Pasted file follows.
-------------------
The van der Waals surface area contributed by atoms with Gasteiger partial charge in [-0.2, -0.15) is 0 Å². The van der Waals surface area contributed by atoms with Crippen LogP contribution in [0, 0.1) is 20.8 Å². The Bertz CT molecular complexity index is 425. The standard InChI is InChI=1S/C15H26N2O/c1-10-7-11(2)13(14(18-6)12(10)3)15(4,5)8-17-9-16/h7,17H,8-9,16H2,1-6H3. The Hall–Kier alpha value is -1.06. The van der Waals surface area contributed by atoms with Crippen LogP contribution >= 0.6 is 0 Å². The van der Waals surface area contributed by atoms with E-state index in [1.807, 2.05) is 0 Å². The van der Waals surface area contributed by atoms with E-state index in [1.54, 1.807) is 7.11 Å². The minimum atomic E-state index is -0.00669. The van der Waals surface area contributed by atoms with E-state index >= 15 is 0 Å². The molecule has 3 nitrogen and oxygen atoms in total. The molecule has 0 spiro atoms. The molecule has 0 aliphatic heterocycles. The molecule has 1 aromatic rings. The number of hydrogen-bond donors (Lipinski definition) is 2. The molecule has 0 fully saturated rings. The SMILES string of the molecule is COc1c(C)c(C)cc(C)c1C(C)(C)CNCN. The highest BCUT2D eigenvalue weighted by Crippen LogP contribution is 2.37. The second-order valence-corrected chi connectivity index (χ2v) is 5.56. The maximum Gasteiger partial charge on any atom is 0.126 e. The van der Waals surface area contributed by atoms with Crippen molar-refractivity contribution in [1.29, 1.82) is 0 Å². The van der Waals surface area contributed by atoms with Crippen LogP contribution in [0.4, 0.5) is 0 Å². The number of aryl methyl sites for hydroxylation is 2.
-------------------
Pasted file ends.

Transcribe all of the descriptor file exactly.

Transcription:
The van der Waals surface area contributed by atoms with Gasteiger partial charge in [-0.2, -0.15) is 0 Å². The van der Waals surface area contributed by atoms with Crippen LogP contribution in [0, 0.1) is 20.8 Å². The Bertz CT molecular complexity index is 425. The standard InChI is InChI=1S/C15H26N2O/c1-10-7-11(2)13(14(18-6)12(10)3)15(4,5)8-17-9-16/h7,17H,8-9,16H2,1-6H3. The Hall–Kier alpha value is -1.06. The van der Waals surface area contributed by atoms with Crippen LogP contribution >= 0.6 is 0 Å². The van der Waals surface area contributed by atoms with E-state index in [1.807, 2.05) is 0 Å². The van der Waals surface area contributed by atoms with E-state index in [1.54, 1.807) is 7.11 Å². The minimum atomic E-state index is -0.00669. The van der Waals surface area contributed by atoms with E-state index >= 15 is 0 Å². The molecule has 3 nitrogen and oxygen atoms in total. The molecule has 0 spiro atoms. The molecule has 0 aliphatic heterocycles. The molecule has 1 aromatic rings. The number of hydrogen-bond donors (Lipinski definition) is 2. The molecule has 0 fully saturated rings. The SMILES string of the molecule is COc1c(C)c(C)cc(C)c1C(C)(C)CNCN. The highest BCUT2D eigenvalue weighted by Crippen LogP contribution is 2.37. The second-order valence-corrected chi connectivity index (χ2v) is 5.56. The maximum Gasteiger partial charge on any atom is 0.126 e. The van der Waals surface area contributed by atoms with Crippen molar-refractivity contribution in [1.29, 1.82) is 0 Å². The van der Waals surface area contributed by atoms with Crippen LogP contribution in [0.4, 0.5) is 0 Å². The number of aryl methyl sites for hydroxylation is 2.